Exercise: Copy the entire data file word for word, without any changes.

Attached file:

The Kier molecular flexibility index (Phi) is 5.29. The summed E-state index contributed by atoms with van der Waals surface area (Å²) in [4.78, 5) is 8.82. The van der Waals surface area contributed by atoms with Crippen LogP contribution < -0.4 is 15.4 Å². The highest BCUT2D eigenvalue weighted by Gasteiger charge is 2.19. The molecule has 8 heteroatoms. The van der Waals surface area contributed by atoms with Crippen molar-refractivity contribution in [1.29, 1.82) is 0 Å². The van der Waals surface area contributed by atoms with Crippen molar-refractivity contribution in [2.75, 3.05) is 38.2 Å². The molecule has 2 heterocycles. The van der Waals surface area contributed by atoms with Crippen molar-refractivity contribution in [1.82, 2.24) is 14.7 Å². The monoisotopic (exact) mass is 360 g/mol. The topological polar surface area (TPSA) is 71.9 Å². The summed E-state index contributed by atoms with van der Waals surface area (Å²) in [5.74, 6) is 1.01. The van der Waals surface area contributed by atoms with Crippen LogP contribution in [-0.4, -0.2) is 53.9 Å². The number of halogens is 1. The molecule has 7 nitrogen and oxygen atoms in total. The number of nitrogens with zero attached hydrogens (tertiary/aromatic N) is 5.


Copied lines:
The Kier molecular flexibility index (Phi) is 5.29. The summed E-state index contributed by atoms with van der Waals surface area (Å²) in [4.78, 5) is 8.82. The van der Waals surface area contributed by atoms with Crippen LogP contribution < -0.4 is 15.4 Å². The highest BCUT2D eigenvalue weighted by Gasteiger charge is 2.19. The molecule has 8 heteroatoms. The van der Waals surface area contributed by atoms with Crippen molar-refractivity contribution in [1.29, 1.82) is 0 Å². The van der Waals surface area contributed by atoms with Crippen molar-refractivity contribution in [2.75, 3.05) is 38.2 Å². The molecule has 2 heterocycles. The van der Waals surface area contributed by atoms with Crippen molar-refractivity contribution in [1.82, 2.24) is 14.7 Å². The monoisotopic (exact) mass is 360 g/mol. The topological polar surface area (TPSA) is 71.9 Å². The summed E-state index contributed by atoms with van der Waals surface area (Å²) in [5.74, 6) is 1.01. The van der Waals surface area contributed by atoms with Crippen LogP contribution in [-0.4, -0.2) is 53.9 Å². The number of halogens is 1. The molecule has 7 nitrogen and oxygen atoms in total. The number of nitrogens with zero attached hydrogens (tertiary/aromatic N) is 5.